It's easy to blame. Just think back to childhood and the first time you did something you were ashamed of, like stealing some cotton candy. The gut-reaction? "He did it!"
You need a face to blame. Yet, when it comes to a problem as ambiguous as the school system, it's not okay to blame the system because the system doesn't have a face. Which explains why when one grows red in frustration at the faulty education system, it makes sense to blame teachers or school leaders or parents. What if, however, it's the system itself that's to blame?
Take teachers for example. Seth Godin teaches us that fear in the workplace drives the motivation of employees. No one wants to get fired because we have that mortgage to pay and food to put on the table for the children. Godin's research on fear, or as he calls it, "the lizard brain," ties in that like most people, teachers fear being fired. They want to respect their school leaders' protocol. That's proper manners, after all.
Teaching is not much different from other white-collar work. Take a highly educated autonomous scholar and then slap on factory-like, systematic rules and you get a highly skilled test-preparer who needs the next paycheck to pay the mortgage and feed the newborn.
Can you now sense why teachers are frustrated? They too want change. As do their leaders. As do you.
So, where do we start?
School is one giant bureaucratic system and teachers are just one cog in the machine. To make change happen, teachers need to know what they can do to be the change they want to see in transforming education. Most teachers know that the system is no longer workingbecause we no longer live in an industrial economy and school runs on an industrial model.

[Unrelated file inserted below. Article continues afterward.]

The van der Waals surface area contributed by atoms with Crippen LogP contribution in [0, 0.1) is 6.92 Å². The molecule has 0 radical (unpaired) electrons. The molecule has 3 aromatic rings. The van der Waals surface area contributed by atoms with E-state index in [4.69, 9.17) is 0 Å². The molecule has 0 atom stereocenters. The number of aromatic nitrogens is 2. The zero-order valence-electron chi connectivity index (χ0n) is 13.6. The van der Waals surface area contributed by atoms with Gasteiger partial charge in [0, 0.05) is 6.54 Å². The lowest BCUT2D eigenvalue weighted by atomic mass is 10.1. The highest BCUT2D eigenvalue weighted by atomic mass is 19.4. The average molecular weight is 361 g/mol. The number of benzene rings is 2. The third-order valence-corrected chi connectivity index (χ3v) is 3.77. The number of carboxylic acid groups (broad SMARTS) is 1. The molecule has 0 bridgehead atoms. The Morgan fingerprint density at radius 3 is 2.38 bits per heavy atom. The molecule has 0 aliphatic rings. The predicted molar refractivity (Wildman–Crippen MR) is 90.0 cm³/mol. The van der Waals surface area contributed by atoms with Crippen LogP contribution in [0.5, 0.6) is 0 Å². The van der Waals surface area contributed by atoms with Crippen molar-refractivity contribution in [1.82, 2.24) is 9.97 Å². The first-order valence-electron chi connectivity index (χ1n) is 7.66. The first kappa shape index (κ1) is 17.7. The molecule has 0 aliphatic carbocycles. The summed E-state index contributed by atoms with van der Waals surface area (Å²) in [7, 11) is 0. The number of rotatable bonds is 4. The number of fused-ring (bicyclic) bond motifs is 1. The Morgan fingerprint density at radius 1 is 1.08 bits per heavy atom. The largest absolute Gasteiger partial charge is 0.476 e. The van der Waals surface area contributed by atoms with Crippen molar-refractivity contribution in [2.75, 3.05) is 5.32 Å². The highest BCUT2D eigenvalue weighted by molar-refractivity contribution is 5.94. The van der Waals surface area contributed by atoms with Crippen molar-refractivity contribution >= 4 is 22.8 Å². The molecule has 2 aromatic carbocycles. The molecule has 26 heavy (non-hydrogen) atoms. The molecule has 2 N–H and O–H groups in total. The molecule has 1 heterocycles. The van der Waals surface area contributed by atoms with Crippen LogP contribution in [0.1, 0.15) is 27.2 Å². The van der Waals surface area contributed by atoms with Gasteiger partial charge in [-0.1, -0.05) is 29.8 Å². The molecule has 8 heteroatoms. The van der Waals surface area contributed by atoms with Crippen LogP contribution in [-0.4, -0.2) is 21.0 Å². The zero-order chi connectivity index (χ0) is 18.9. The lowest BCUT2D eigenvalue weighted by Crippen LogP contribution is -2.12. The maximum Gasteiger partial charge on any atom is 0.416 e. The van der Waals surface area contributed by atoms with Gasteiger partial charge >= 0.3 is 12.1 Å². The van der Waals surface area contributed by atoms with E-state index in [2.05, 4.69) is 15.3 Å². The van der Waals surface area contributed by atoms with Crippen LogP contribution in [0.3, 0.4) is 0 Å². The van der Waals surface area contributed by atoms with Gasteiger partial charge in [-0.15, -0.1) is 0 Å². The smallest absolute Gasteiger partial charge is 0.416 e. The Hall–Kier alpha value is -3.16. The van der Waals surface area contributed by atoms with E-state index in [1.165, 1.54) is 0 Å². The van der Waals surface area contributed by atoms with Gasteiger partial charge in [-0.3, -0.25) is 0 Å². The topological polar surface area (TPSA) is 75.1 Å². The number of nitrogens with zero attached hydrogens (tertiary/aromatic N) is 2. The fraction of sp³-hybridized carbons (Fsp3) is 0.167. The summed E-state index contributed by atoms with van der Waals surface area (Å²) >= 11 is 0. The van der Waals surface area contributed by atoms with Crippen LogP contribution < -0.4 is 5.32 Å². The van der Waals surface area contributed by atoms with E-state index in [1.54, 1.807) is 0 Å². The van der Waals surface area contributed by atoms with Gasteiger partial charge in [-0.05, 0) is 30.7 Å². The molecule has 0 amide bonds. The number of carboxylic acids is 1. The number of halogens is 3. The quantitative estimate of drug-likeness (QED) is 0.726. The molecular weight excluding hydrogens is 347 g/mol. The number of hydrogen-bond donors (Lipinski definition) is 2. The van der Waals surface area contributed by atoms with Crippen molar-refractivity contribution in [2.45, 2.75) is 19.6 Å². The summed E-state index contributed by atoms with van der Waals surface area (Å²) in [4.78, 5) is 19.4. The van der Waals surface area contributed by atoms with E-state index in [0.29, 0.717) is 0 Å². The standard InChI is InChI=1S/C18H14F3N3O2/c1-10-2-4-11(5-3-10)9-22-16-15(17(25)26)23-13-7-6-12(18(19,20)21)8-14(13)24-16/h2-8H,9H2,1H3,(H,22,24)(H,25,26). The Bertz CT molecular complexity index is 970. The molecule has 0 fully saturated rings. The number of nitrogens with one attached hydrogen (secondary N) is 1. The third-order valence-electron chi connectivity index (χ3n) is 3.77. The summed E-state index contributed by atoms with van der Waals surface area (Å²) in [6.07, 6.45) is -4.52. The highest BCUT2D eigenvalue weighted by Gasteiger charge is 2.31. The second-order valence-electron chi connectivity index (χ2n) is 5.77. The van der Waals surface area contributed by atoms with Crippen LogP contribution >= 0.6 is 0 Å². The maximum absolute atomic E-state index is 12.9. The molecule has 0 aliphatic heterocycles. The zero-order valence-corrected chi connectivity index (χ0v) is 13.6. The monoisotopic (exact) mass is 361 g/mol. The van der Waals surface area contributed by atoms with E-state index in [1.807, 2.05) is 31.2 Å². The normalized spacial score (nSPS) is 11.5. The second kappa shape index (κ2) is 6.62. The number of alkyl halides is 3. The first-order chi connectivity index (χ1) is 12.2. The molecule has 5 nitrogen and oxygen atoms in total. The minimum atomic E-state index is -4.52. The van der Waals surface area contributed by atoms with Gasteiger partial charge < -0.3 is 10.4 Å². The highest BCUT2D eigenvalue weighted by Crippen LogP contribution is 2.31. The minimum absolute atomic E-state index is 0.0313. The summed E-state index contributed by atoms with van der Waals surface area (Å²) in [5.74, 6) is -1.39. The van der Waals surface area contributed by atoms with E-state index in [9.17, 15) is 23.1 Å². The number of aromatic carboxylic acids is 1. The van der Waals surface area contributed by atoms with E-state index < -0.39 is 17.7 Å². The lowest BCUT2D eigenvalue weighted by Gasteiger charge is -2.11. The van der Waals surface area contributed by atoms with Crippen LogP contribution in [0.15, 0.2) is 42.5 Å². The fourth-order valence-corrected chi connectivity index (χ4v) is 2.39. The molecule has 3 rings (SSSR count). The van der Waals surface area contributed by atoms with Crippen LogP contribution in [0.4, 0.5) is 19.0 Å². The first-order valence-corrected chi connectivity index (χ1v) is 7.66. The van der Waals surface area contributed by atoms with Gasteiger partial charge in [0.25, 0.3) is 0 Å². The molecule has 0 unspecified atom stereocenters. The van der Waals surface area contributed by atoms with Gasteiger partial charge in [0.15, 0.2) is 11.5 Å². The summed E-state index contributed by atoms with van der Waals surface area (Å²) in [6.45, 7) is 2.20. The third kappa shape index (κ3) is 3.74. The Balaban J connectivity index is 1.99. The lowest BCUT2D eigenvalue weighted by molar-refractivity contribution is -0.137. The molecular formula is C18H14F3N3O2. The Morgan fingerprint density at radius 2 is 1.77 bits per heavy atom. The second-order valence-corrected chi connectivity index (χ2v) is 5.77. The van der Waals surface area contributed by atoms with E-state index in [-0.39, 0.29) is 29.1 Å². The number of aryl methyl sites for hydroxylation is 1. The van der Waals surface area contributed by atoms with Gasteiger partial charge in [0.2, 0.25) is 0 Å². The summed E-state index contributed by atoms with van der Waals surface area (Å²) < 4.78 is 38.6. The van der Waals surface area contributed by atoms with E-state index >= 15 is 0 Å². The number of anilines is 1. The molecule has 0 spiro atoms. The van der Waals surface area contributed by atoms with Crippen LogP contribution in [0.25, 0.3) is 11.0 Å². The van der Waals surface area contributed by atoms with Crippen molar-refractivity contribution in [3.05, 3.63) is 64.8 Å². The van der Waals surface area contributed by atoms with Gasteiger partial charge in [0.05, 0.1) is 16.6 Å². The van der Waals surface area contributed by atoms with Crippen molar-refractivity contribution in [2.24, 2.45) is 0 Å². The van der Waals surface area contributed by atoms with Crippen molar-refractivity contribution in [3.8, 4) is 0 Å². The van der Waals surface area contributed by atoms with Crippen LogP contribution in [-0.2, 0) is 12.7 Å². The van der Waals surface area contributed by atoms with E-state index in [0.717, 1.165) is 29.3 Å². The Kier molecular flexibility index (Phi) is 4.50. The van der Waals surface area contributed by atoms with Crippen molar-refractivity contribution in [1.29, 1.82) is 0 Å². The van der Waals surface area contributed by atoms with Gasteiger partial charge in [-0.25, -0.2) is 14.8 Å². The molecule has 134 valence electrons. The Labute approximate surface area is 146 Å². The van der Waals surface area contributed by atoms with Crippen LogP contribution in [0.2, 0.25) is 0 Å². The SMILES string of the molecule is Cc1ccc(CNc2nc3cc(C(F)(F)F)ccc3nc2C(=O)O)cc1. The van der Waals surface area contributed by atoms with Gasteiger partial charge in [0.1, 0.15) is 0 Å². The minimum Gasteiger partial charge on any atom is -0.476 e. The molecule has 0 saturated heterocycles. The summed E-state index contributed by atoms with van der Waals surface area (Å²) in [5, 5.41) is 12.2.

Teachers, like school leaders, need a simple and poignant directive on how they can help be the shift. This could, of course, start with creating a workplace where innovation is accepted -- if not demanded. Force teachers to use their degrees without slapping down professional development packets that tell teachers what they do. Allow them to think for themselves and value this. Autonomy is humanity's greatest gift. Chip and Dan Heath, two Stanford professors, write extensively on this. To make change happen on a large-scale, you need a simple directive to move an emotional elephant.
One not-so-simple step begins with creating a culture of innovation. Allow schools to become what they need to be -- a place where innovation and creative use of content drives personalized curriculum.
Here are five steps for school leaders to build this culture of innovation:
There you go. Creating a culture of innovation is no easy task, especially in a school system that is run on the industrial model of school bells, periods and desks in rows. You can change this, of course, and that would be a big risk. So, start smaller -- bell by bell, step by step.
Follow Mark W. Guay on Twitter: www.twitter.com/markwguay